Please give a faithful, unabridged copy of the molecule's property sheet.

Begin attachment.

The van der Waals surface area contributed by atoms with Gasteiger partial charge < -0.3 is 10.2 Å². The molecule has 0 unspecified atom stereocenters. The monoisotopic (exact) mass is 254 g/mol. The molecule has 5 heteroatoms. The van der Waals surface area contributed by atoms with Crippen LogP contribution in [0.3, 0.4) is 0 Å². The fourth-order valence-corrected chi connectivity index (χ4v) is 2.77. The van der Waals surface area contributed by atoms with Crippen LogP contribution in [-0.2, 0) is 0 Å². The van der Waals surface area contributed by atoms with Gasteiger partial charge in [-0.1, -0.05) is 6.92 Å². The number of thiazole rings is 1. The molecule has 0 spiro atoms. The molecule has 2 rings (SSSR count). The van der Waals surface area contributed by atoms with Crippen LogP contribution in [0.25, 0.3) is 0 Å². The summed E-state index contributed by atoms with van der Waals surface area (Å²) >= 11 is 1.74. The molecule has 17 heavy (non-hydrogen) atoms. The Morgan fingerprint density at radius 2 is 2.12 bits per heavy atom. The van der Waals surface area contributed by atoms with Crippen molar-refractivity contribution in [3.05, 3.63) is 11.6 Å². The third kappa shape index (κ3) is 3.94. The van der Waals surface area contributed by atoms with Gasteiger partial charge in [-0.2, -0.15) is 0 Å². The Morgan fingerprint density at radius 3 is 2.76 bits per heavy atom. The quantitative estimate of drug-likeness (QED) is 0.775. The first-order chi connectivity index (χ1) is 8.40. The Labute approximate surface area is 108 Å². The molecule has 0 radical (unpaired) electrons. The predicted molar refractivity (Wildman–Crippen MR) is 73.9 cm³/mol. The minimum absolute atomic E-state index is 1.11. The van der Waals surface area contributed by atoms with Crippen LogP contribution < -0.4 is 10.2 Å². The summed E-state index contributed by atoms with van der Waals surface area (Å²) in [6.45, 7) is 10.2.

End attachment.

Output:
The van der Waals surface area contributed by atoms with Gasteiger partial charge < -0.3 is 10.2 Å². The molecule has 0 unspecified atom stereocenters. The monoisotopic (exact) mass is 254 g/mol. The molecule has 5 heteroatoms. The van der Waals surface area contributed by atoms with Crippen LogP contribution in [0.3, 0.4) is 0 Å². The fourth-order valence-corrected chi connectivity index (χ4v) is 2.77. The van der Waals surface area contributed by atoms with Crippen LogP contribution in [-0.2, 0) is 0 Å². The van der Waals surface area contributed by atoms with Gasteiger partial charge in [-0.1, -0.05) is 6.92 Å². The number of thiazole rings is 1. The molecule has 0 spiro atoms. The molecule has 2 rings (SSSR count). The van der Waals surface area contributed by atoms with Crippen LogP contribution in [0.25, 0.3) is 0 Å². The summed E-state index contributed by atoms with van der Waals surface area (Å²) >= 11 is 1.74. The molecule has 17 heavy (non-hydrogen) atoms. The Morgan fingerprint density at radius 2 is 2.12 bits per heavy atom. The van der Waals surface area contributed by atoms with Crippen molar-refractivity contribution in [3.05, 3.63) is 11.6 Å². The third kappa shape index (κ3) is 3.94. The van der Waals surface area contributed by atoms with Gasteiger partial charge in [-0.2, -0.15) is 0 Å². The Morgan fingerprint density at radius 3 is 2.76 bits per heavy atom. The quantitative estimate of drug-likeness (QED) is 0.775. The first-order chi connectivity index (χ1) is 8.40. The Labute approximate surface area is 108 Å². The molecule has 0 radical (unpaired) electrons. The predicted molar refractivity (Wildman–Crippen MR) is 73.9 cm³/mol. The minimum absolute atomic E-state index is 1.11. The van der Waals surface area contributed by atoms with Crippen LogP contribution < -0.4 is 10.2 Å². The summed E-state index contributed by atoms with van der Waals surface area (Å²) in [6.45, 7) is 10.2.